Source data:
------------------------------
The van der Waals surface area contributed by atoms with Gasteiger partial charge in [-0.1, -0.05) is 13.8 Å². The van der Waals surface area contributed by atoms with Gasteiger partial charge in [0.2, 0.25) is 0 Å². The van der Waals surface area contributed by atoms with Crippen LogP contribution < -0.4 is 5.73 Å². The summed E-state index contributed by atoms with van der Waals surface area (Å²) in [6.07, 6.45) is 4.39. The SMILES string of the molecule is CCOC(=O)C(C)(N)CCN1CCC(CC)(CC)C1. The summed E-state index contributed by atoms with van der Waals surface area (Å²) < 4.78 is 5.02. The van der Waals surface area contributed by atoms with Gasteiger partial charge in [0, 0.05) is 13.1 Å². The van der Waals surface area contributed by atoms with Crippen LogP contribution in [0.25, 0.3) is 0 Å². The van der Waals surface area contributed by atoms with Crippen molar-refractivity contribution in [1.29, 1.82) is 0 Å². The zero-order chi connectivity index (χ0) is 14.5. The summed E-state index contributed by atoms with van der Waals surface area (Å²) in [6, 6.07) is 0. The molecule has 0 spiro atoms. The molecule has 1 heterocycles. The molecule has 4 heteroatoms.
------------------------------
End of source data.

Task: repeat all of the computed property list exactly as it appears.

The van der Waals surface area contributed by atoms with Gasteiger partial charge in [-0.1, -0.05) is 13.8 Å². The van der Waals surface area contributed by atoms with Gasteiger partial charge in [0.2, 0.25) is 0 Å². The van der Waals surface area contributed by atoms with Crippen LogP contribution < -0.4 is 5.73 Å². The summed E-state index contributed by atoms with van der Waals surface area (Å²) in [6.07, 6.45) is 4.39. The SMILES string of the molecule is CCOC(=O)C(C)(N)CCN1CCC(CC)(CC)C1. The summed E-state index contributed by atoms with van der Waals surface area (Å²) < 4.78 is 5.02. The van der Waals surface area contributed by atoms with Gasteiger partial charge in [0, 0.05) is 13.1 Å². The van der Waals surface area contributed by atoms with Crippen LogP contribution in [0.25, 0.3) is 0 Å². The van der Waals surface area contributed by atoms with Crippen molar-refractivity contribution in [1.29, 1.82) is 0 Å². The zero-order chi connectivity index (χ0) is 14.5. The summed E-state index contributed by atoms with van der Waals surface area (Å²) in [6, 6.07) is 0. The molecule has 0 spiro atoms. The molecule has 1 heterocycles. The molecule has 4 heteroatoms.